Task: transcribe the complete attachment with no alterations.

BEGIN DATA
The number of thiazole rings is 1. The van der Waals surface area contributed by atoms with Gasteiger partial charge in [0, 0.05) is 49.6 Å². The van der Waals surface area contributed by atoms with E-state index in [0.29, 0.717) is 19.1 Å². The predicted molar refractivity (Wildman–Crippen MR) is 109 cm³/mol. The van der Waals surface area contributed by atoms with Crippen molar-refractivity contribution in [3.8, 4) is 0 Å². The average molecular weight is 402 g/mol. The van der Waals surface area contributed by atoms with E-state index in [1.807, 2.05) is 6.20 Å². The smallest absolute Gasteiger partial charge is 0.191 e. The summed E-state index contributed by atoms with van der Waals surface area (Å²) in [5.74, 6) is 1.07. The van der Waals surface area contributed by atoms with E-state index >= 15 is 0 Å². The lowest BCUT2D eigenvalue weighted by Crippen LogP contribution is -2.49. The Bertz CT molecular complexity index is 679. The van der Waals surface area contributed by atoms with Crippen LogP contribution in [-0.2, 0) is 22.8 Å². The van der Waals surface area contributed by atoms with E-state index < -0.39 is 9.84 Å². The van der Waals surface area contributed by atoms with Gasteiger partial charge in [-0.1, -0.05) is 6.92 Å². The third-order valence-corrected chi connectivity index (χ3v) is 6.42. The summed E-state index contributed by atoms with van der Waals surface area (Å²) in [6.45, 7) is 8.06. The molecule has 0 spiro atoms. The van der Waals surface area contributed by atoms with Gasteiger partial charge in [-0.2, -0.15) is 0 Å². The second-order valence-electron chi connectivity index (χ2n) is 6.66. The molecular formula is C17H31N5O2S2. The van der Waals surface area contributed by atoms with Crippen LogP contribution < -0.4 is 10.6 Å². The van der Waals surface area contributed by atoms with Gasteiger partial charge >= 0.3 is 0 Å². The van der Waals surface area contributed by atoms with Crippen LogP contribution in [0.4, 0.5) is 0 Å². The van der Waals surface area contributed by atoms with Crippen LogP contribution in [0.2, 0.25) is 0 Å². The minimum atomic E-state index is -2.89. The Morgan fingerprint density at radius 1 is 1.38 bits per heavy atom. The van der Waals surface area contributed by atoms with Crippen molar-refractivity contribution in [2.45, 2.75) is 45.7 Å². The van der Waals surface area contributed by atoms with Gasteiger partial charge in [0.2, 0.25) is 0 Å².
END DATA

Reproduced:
The number of thiazole rings is 1. The van der Waals surface area contributed by atoms with Gasteiger partial charge in [0, 0.05) is 49.6 Å². The van der Waals surface area contributed by atoms with E-state index in [0.29, 0.717) is 19.1 Å². The predicted molar refractivity (Wildman–Crippen MR) is 109 cm³/mol. The van der Waals surface area contributed by atoms with Crippen molar-refractivity contribution in [3.8, 4) is 0 Å². The average molecular weight is 402 g/mol. The van der Waals surface area contributed by atoms with E-state index in [1.807, 2.05) is 6.20 Å². The smallest absolute Gasteiger partial charge is 0.191 e. The summed E-state index contributed by atoms with van der Waals surface area (Å²) in [5.74, 6) is 1.07. The van der Waals surface area contributed by atoms with E-state index >= 15 is 0 Å². The lowest BCUT2D eigenvalue weighted by Crippen LogP contribution is -2.49. The Bertz CT molecular complexity index is 679. The van der Waals surface area contributed by atoms with Crippen LogP contribution in [-0.2, 0) is 22.8 Å². The van der Waals surface area contributed by atoms with E-state index < -0.39 is 9.84 Å². The van der Waals surface area contributed by atoms with Gasteiger partial charge in [-0.1, -0.05) is 6.92 Å². The third-order valence-corrected chi connectivity index (χ3v) is 6.42. The summed E-state index contributed by atoms with van der Waals surface area (Å²) in [6.45, 7) is 8.06. The molecule has 0 spiro atoms. The van der Waals surface area contributed by atoms with Gasteiger partial charge in [-0.2, -0.15) is 0 Å². The second-order valence-electron chi connectivity index (χ2n) is 6.66. The molecular formula is C17H31N5O2S2. The van der Waals surface area contributed by atoms with Crippen LogP contribution < -0.4 is 10.6 Å². The van der Waals surface area contributed by atoms with Gasteiger partial charge >= 0.3 is 0 Å². The van der Waals surface area contributed by atoms with Crippen LogP contribution in [0.4, 0.5) is 0 Å². The van der Waals surface area contributed by atoms with Crippen LogP contribution in [0.2, 0.25) is 0 Å². The minimum atomic E-state index is -2.89. The Morgan fingerprint density at radius 1 is 1.38 bits per heavy atom. The van der Waals surface area contributed by atoms with Crippen molar-refractivity contribution in [2.45, 2.75) is 45.7 Å². The van der Waals surface area contributed by atoms with Gasteiger partial charge in [0.2, 0.25) is 0 Å².